The Inexplicable Logic of my Life by Benjamin Alire Saenz
Published by: Clarion Books
Released: March 7 (US) May 1 (Australia) Houghton Mifflin Harcourt Books
Read: March 6 2017
There’s a lot that’s celebratory and inspiring in Saenz’s books. They are full of love and honesty, and while the characters go through many troubles and upheavals, they are surrounded by good people who love them.
But there are problems too. Issues that I miss are pointed out in other reviews, so if you are interested in looking at, and considering aspects of the book that have offended others, there are lots of 1 and 2 star reviews at Goodreads.
I want to focus on what’s good about this book because there’s plenty of that. Sal lives with Vicente, a gay man who was best friends with Sal’s mother, was there at Sal’s birth, and who agreed to look after him after Sal’s mother dies. Theirs is a particularly effective and affecting relationship. Sal recognises that not everyone is lucky enough to have what he has–an open and trusting bond that grows even stronger over the course of this long and somewhat rambly book.
Both Sal’s best friends, Sam and Fito both have mothers who neglect them, and no strong father influence in their lives. It’s fitting that Saenz includes Sal’s grandmother Mimo, because really most of the females lack any substance of positive representation. We can say they love their children ‘in their own ways’, but really that flatters them, and I am not sure they deserve even that. Sal is constantly wondering how two smart and resilient young people could have developed from such tough childhoods.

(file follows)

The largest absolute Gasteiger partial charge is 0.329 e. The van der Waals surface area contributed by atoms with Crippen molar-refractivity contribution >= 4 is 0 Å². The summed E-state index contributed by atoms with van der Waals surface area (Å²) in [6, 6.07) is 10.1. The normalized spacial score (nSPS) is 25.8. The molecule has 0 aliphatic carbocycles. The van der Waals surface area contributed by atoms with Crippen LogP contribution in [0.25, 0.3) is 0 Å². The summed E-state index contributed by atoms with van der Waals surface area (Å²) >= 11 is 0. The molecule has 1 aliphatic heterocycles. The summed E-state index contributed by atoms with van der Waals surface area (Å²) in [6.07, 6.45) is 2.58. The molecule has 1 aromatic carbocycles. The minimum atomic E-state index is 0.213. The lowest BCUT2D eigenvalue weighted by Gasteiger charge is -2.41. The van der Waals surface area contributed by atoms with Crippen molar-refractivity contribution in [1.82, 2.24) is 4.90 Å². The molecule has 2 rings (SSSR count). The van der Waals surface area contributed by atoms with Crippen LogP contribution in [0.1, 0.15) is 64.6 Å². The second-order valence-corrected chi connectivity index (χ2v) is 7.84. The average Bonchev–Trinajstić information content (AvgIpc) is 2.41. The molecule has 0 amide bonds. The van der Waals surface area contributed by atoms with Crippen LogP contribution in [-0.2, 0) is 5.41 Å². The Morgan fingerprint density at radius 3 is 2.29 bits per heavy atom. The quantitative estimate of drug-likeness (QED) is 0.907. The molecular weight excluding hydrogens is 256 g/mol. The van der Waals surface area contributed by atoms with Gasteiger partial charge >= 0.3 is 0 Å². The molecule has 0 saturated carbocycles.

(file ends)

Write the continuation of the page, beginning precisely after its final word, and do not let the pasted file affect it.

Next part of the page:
He wonders about that, because he is also focused on his own genetic makeup. He has started to get into fights, and spends a lot of his internal monologues wondering how much darkness he has, as part of his DNA, considering Vicente is not at all violent or rough. Nurture versus nature. It’s a terrific exploration, and Sal’s concluding thoughts are worthwhile and true.
The three teenagers suffer too much grief. If I have a quibble, it’s that there is so much death in this book. But it gives them a chance to be there for each other, to gather their sadness and longings, and to look forward, to try to make the best of the good things they have. I am happy to say that Sal acknowledges when moments are happy, and doesn’t dwell on the bad times. Instead he tries to have perspective and hope.
There’s all sorts of diversity, inclusiveness, and great flawed characters, both adult and teenaged. It is a long book, with little plot, charting the days of Sal’s final year of high school. The three friends grow and learn, and are ready to face their futures by the end. It’s lovely.
Thank you to Clarion Books and Netgalley for approving this book. Out in the US earlier this week, and available in Australia in May.
Recommended to readers who enjoy their stories full of warmth and love. They must also accept that death is a natural and inevitable progression, and that some people’s lives are harsher and more unjust than others. There’s a lot of discussion about parental responsibility, and the meaning of friendship, and it’s light on romance and melodrama.